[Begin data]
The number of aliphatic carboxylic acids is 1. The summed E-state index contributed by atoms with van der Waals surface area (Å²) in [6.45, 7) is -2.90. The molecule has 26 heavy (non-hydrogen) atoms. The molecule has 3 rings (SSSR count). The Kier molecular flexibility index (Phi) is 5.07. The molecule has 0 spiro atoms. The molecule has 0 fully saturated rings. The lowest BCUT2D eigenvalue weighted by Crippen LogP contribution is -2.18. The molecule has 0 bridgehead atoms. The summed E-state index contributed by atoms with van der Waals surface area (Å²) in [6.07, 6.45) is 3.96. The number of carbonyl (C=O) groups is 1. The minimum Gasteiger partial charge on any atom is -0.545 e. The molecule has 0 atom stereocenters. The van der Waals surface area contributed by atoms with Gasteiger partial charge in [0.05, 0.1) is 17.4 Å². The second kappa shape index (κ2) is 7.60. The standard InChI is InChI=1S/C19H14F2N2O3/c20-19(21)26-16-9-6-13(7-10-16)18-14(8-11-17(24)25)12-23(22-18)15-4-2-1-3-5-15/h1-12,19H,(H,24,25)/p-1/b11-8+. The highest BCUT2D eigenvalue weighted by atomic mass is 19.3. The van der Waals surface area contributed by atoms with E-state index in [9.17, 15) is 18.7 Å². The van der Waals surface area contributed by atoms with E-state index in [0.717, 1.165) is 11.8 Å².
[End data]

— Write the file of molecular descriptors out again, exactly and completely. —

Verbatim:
The number of aliphatic carboxylic acids is 1. The summed E-state index contributed by atoms with van der Waals surface area (Å²) in [6.45, 7) is -2.90. The molecule has 26 heavy (non-hydrogen) atoms. The molecule has 3 rings (SSSR count). The Kier molecular flexibility index (Phi) is 5.07. The molecule has 0 spiro atoms. The molecule has 0 fully saturated rings. The lowest BCUT2D eigenvalue weighted by Crippen LogP contribution is -2.18. The molecule has 0 bridgehead atoms. The summed E-state index contributed by atoms with van der Waals surface area (Å²) in [6.07, 6.45) is 3.96. The number of carbonyl (C=O) groups is 1. The minimum Gasteiger partial charge on any atom is -0.545 e. The molecule has 0 atom stereocenters. The van der Waals surface area contributed by atoms with Gasteiger partial charge in [0.05, 0.1) is 17.4 Å². The second kappa shape index (κ2) is 7.60. The standard InChI is InChI=1S/C19H14F2N2O3/c20-19(21)26-16-9-6-13(7-10-16)18-14(8-11-17(24)25)12-23(22-18)15-4-2-1-3-5-15/h1-12,19H,(H,24,25)/p-1/b11-8+. The highest BCUT2D eigenvalue weighted by atomic mass is 19.3. The van der Waals surface area contributed by atoms with E-state index in [9.17, 15) is 18.7 Å². The van der Waals surface area contributed by atoms with E-state index in [0.717, 1.165) is 11.8 Å².